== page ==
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1815. safe new orleans, save louisiana, and by doing so he earned the respect of the citizens and goodwill of the nation. those free men of color that had been promised equality never quite achieved that equality. and the slaves were promised freedom were never given freedom. there again, political reality versus idealism. when louisiana became a state in 1812, the original louisiana territory becomes the missouri territory. if you probably know in your own louisianaat the purchase was two territories, the southern part was the territory of orleans, that becomes louisiana.
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the northern part was the louisiana territory. louisiana becomes a stated becomes the missouri territory. 1812, missouri organizes five administrative units, counties. since louisiana had emerged as a slave state, people in missouri were adamant that slaves and would also be permitted in missouri. reportedly several planters had brought their slaves thousands of slaves with them into the area believing congress would do nothing about the institution. ultimately the slavery plantation agriculture was not going to prosper in this territory. happen is thatto
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him could be a commercial crop that could be acceptable for agriculture. be by 1820 there could 10,000 slaves. there were be the belief that missouri would be a slave state. however february 1819, introducing resolution that neither slavery nor involuntary servitude would be permitted, and slaves would be freed by age 25. by this time the proverbial feces hit the fan. proslavery republicans countered how much was claimed by saying the constitution had long been
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interpreted as having relinked any claim to slavery in territory and state. the free inhabitants of missouri had the right to establish or disestablish slavery. exclusive of the central government under the louisiana purchase treaty article three. they shall be maintained and , which they profess. that is jeffersons heavy-handed compact equality. and washington, rather than debate the moral question, congress would focus on the constitutional issues. in louisiana at had been the question of incorporating
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with their naturalization and hopefully the federal government had ignored the issues and counted territorial status. in missouri the question will be about whether the federal government could put restrictions on the admission process. delegate will argue, using article three of that louisiana purchase treaty that congress cannot prohibit slavery in any territory or state. once a territory had a requisite population, it should be incorporated into the union with all the rights, advantages, communities as other citizens of the united states. there a faulty argument here.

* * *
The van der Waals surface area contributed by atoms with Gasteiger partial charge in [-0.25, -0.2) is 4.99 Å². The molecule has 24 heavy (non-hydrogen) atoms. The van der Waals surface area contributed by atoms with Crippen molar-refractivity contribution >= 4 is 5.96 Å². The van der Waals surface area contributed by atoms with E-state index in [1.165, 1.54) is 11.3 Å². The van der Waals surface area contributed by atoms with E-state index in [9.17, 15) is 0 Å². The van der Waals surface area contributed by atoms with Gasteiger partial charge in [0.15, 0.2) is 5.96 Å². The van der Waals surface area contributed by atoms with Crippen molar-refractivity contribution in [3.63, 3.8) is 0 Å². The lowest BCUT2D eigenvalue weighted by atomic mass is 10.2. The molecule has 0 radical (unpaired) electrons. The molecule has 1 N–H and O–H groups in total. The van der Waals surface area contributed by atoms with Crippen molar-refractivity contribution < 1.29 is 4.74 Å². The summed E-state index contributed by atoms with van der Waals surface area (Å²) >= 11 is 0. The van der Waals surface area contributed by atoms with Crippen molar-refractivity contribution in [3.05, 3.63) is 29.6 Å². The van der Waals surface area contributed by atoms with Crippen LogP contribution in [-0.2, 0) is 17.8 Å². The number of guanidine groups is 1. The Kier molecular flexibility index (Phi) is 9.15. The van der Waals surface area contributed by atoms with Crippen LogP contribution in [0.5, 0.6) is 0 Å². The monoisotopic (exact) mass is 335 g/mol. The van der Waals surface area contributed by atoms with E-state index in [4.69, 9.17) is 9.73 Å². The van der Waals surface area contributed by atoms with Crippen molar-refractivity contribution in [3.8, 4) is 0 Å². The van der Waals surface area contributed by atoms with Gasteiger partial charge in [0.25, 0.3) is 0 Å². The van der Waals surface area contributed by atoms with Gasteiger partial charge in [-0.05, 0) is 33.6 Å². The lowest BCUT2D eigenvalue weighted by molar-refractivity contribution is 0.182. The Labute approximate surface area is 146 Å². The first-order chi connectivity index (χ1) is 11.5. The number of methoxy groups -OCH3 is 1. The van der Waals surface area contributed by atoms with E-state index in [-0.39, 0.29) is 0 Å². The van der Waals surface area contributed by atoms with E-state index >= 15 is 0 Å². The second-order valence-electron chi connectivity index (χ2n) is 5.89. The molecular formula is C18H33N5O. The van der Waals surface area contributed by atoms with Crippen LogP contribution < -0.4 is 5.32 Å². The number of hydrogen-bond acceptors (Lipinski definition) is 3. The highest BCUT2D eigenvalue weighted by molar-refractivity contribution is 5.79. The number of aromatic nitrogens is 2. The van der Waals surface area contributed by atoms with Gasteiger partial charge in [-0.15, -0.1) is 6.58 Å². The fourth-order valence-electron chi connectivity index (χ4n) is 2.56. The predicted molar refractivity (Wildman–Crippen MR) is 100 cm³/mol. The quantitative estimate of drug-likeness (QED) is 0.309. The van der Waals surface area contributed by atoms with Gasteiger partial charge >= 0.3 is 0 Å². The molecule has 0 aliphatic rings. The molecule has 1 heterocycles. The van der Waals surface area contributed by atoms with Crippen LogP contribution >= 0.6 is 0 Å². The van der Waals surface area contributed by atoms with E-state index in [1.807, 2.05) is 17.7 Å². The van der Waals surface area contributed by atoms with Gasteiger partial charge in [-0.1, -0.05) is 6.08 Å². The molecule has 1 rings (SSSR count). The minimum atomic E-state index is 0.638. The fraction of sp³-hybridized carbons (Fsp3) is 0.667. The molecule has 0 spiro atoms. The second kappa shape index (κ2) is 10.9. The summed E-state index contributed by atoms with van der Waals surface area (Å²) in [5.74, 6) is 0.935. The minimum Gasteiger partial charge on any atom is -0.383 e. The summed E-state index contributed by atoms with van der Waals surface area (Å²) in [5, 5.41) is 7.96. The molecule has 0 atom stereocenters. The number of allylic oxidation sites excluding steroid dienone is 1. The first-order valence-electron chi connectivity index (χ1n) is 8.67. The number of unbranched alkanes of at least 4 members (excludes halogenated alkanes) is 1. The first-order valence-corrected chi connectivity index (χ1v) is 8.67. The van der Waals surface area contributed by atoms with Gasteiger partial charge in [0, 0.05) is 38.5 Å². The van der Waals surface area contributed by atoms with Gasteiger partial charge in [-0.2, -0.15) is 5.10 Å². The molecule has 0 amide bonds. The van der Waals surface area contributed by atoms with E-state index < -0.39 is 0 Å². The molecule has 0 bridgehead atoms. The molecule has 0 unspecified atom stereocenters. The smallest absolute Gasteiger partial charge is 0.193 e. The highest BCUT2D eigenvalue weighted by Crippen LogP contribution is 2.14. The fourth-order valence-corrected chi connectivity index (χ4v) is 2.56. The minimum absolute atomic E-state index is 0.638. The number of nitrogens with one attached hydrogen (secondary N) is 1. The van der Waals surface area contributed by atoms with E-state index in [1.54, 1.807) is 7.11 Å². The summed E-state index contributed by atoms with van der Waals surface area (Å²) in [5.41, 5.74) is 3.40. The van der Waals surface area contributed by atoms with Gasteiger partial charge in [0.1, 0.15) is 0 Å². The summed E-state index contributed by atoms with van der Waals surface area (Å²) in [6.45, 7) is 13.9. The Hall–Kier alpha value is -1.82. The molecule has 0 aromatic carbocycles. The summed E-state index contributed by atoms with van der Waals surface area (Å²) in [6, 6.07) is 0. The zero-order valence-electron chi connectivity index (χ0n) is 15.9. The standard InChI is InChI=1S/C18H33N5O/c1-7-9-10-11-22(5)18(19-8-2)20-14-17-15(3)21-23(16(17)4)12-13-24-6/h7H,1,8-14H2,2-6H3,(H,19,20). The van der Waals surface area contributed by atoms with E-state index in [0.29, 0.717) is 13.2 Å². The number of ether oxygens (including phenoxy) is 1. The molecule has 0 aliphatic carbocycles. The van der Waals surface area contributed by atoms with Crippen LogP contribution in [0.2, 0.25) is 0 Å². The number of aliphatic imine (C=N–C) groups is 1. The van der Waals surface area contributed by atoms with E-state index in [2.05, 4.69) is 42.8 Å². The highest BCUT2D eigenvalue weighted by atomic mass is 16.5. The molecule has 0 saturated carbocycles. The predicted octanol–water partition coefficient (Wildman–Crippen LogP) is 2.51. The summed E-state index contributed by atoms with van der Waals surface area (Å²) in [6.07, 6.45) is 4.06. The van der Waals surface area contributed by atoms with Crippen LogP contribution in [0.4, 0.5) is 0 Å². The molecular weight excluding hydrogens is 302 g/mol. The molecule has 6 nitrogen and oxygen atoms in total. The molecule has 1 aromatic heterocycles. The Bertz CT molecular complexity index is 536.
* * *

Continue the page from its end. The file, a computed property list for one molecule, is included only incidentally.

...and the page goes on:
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later the supreme court would .ule into particular cases the case of 1889, congress could pass legislation. the argument for specious to begin with. howoff told story about henry clay negotiates and to the , that missouri would enter as a slave state, maine would separate from massachusetts to be a free state. -- not would not be able be allowed above that 30 minute line.
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congress agreed -- the did not anticipate there would be one final step. one final step that had the proved. that final step was missouri drafting a constitution. i'm not going to read it to you because it is this end to more paragraphs. what it is really telling us is , the missouriri constitution made it illegal for the states to free slaves without owner's consent, it permitted slavery, it made the institutional and pop -- made the institution impossible to end and they had to make whatever laws necessary to prevent free blacks and malala's from entering the state.
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missourians were angry. to them there were different sets of rules being placed on them to enter the union. about ae angry government from the east. they are angry about the bank of the united states, alleviating the economic depression. they are angry about, almost everything. and then the anti-slavery elements. to delayoing to try further missouri's entrance into the union. two, which said citizens of each state shall be entitled and immunitieses